June 15, 2006
Your client's busted for DWI, you file a motion to preserve the videotape of the arrest, and find that the cops destroyed the tape. Is that a basis for having the charges thrown out?
Good chance, as the recent decision from the 3rd District in State v. Geeslin explains, as long as the tape was destroyed after you filed your request to preserve it.
This goes back to a U.S. Supreme Court case in 1988, Arizona v. Youngblood, 488 U.S. 51. In Youngblood, the police had inadvertently destroyed a semen sample, and the defendant claimed this as a due process violation. The Youngblood Court established two tests, depending upon whether the evidence was "materially exculpatory" or whether it was merely "potentially useful." If the former - if it was clear that the evidence would have aided the defendant - the defendant's rights are violated if the police don't preserve it. On the other hand, if the evidence is only "potentially useful" - evidence that can go either way, like a semen sample or the videotape of an arrest - the defendant's rights haven't been violated unless he can show that the destruction was done in "bad faith." The defendant has the burden of proof in both cases: either showing that the evidence was exculpatory, or that the police destroyed it in bad faith.
A videotape of an arrest, like the semen sample in Youngblood, is the classic example of "potentially useful" evidence: until you see it, you don't know whether it's going to do the defendant any good. It might seem logical that the courts would simply apply a rule that if the evidence was destroyed after the defense requested it, that constituted bad faith. They haven't, but several courts have arrived at pretty much the same place by taking a different route: they hold that if the tape is destroyed after the request is made to preserve it, the burden shifts to the prosecution to prove that it wasn't exculpatory. Typical of this reasoning is Geeslin, which also gives an exhaustive (and exhausting) analysis of the subject. The courts in the 1st, 6th, and 10th Districts have ruled the same way, although the 5th District has rejected the burden-shifting approach. (They did find bad faith in that case, though,and it's a good read for that purpose.)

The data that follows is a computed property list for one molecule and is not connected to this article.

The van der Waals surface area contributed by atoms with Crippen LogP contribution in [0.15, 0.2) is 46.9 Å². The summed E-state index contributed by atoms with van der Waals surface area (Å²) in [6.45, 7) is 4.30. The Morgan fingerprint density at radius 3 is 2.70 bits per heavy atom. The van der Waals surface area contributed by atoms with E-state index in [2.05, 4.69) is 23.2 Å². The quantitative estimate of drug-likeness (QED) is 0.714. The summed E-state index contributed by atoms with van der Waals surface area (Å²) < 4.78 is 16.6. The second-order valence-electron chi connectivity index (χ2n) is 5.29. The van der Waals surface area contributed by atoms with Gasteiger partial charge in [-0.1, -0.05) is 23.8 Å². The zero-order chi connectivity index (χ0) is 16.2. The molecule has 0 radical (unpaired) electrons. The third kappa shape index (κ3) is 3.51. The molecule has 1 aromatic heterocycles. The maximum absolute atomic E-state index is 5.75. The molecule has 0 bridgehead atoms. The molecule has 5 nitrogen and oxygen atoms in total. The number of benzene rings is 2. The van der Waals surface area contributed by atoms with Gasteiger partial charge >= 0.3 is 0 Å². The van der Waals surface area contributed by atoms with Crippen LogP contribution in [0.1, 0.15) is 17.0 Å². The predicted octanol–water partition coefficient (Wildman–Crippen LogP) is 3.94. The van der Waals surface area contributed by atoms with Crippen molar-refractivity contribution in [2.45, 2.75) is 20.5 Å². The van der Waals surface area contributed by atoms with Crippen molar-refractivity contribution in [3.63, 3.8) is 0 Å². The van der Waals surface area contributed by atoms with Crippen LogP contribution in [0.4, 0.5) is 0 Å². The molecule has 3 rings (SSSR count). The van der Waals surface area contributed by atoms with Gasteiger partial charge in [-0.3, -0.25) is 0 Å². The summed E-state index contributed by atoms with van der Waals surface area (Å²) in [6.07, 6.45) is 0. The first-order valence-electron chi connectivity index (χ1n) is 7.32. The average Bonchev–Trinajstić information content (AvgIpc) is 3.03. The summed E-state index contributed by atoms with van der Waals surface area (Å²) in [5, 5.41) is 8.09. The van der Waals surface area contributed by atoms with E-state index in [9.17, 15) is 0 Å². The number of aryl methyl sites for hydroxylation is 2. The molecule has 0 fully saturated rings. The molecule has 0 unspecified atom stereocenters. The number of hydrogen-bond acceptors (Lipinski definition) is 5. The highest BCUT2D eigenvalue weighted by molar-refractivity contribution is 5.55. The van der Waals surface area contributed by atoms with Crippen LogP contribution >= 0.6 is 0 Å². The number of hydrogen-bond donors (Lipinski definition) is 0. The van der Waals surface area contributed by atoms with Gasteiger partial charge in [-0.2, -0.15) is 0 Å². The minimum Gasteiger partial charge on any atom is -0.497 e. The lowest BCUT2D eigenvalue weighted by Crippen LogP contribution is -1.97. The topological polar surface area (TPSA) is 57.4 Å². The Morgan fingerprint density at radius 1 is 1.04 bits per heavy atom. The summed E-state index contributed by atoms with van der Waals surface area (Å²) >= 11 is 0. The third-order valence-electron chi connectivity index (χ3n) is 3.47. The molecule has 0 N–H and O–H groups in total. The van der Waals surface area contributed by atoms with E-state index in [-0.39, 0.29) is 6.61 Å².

As I said, the reasoning isn't completely logical. The burden not only shifts, but it's transformed into a burden on a different subject in the process: it goes from the defendant having the burden of proving bad faith to the prosecution having the burden of proving the evidence isn't exculpatory. Still, it works out to pretty much the same thing. A prosecutor will be hard-pressed to prove that a tape is not exculpatory if the tape no longer exists.
Keep in mind, though, that if the tape was destroyed before you requested that it be preserved, you're probably out of luck; the courts have pretty routinely rejected such claims. Including our court, in the closest it's come to ruling on the subject. Back in 1980, in City of Solon v. Gravill, 1980 Ohio App. LEXIS 12812, it rejected a claim of a due process violation because no request was made to preserve the tape in that case.